Putnam City High School

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Parents

Course Description Guide for 2017-2018 Enrollment

Course Guide 17-18


How Parents Can Help

Helping In Mind

Children who read at home for fun become better readers at school, as well. Here are some ways you can encourage reading at home:
» Provide lots of books! Make a weekly library trip. Let your child choose his/her own books.
» Set up a daily reading period for your child. Make it a set time, everyday. Just after dinner or before bed works well for many families. There should be no TV or radio during this time — just a quiet, cozy corner for 15-20 minutes of uninterrupted reading.
» Ask your child about the school day and if homework assignments are complete.

Helping In Body
Coming to school feeling good makes such a positive difference in a child’s chance for school success. Here’s what you can do:
» Make sure your child gets enough sleep. Tired children often have both learning and behavior problems. The earlier they have to get up – the earlier they need to be in bed.
» Make sure your child eats breakfast at home or at school. Hungry children often have learning and behavior problems as well.

Helping In Spirit
Your attitude is catching! Your child’s feelings about school often reflect your own. Here’s how to encourage a good attitude:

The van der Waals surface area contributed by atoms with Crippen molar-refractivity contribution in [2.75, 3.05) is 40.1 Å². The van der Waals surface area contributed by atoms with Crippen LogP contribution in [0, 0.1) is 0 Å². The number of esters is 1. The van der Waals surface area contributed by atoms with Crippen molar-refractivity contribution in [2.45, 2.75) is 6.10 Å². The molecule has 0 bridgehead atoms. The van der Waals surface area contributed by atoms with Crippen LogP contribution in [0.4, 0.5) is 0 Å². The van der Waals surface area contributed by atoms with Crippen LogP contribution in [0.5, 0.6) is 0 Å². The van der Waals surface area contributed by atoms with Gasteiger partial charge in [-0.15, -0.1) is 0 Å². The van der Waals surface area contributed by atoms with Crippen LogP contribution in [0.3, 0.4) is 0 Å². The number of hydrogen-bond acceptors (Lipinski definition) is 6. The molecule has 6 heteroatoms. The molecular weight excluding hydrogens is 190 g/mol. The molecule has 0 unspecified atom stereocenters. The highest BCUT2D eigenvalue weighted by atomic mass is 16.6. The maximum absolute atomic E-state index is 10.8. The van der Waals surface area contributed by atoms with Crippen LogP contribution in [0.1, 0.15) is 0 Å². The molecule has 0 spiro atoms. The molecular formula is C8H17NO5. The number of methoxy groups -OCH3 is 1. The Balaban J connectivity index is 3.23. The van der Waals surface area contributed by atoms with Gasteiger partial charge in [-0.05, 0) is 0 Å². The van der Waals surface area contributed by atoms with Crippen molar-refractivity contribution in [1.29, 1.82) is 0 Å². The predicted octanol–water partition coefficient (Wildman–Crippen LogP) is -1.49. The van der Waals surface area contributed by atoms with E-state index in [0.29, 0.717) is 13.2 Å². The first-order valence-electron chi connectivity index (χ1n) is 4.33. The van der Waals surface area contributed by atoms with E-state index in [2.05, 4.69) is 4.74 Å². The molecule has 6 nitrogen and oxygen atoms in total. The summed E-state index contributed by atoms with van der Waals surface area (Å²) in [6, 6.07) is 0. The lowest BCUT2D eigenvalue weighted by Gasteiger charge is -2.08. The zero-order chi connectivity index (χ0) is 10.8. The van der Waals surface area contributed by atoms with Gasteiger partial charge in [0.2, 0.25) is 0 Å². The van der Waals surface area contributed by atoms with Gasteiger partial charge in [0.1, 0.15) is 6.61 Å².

» Do you speak positively about your child’s school? About his teacher? About education in general?
» When you have a question about something that is going on at school, do you call your child’s teacher and discuss it openly?
» Do you tell your child you believe in him/her and know he/she can succeed even when the going gets tough?

A Homework Checklist
Make sure your child has:
» A quiet place to work with good light.
» A regular time each day for doing homework.
» Basic supplies such as paper, pencils, pens, markers, and ruler.
» Aids to good organization, such as an assignment calendar, book bag, and folders.

Questions to Ask Your Child
» What is your assignment today?
» Is the assignment clear?
» When is it due?
» Do you need special resources (e.g. a trip to the library or access to a computer)?
» Have you started today’s assignment? Finished it?
» Is it a long-term assignment (e.g., a term paper or science project)?
» For a major project, would it help to write out the steps or make a schedule?
» Would a practice test be helpful?

Other Ways To Help
» Look over your child’s homework, but don’t do the work.
» Meet the teachers early in the year and find out about the homework policy.
» Review teacher comments on graded assignments that have been returned and discuss what your child doesn’t understand.
» Contact the teacher if there’s a homework problem or need you can’t resolve.
» Congratulate your child on a job well done!

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